I've been using GNU/Linux as both desktop and server OS for years now.
I'm at the point where I'm much less productive in windows, and generally get really frustrated using it. Even though once upon a time I used to use and develop in it frequently.
In my experience, setting up things the way you want it takes much longer in GNU/Linux, but the end result is ever so much worth every single minute spent.
I don't really like going into the whole Freedom debate since it is a minefield full of opinions. Some see the GPL as freedom and others see it as restrictive. It's probably both! It prevents developers from making non-Free(as in freedom) software (don't forget you can still sell software for money under the GPL.). This creates a situation where a vast array of Free development libraries is available which you can modify, edit, build upon, use, abuse, etc, as long as your program is also free. I think, as a developer, that one restriction for the developer, to make your software Free, is very much worth the restriction (of not being able to make your software non-Free.).
Over the years, "arcane" configuration files are not arcane at all, to me, GUI's feel arcane. This is all a matter of what you're used to, one is not superior over the other.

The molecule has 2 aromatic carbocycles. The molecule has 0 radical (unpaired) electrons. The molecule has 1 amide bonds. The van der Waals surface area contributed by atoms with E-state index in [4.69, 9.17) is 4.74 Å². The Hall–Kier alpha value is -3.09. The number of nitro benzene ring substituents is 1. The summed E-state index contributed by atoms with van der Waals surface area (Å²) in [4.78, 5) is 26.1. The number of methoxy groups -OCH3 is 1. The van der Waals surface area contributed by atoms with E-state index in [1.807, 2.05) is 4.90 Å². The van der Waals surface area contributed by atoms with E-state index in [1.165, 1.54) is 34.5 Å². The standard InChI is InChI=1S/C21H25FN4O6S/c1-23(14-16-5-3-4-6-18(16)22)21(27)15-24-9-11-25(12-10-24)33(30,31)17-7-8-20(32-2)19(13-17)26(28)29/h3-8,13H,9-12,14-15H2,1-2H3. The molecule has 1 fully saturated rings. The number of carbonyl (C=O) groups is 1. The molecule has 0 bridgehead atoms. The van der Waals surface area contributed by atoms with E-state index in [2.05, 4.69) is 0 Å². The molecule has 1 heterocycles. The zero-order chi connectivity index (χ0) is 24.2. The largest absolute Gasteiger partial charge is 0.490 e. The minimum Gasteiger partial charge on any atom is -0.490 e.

I don't think any one should push one other into any one operating system. Each OS has it's pro's and con's to different people. Right now there is more windows users on dc than there is GNU/Linux fellows, and I'd love to see DC become a place where both can share their experiences in peace without namecalling and prejudgementalisms (is that a word?
). Especially now that cross-platform applications are becoming more common and widespread, there is no reason for that not to be possible.
It has to be said though, that the more I grow into one OS the more I outgrow the other, and despite the availability of more cross platform applications, they are still vastly different worlds and require vastly different mindsets to use to their full potential.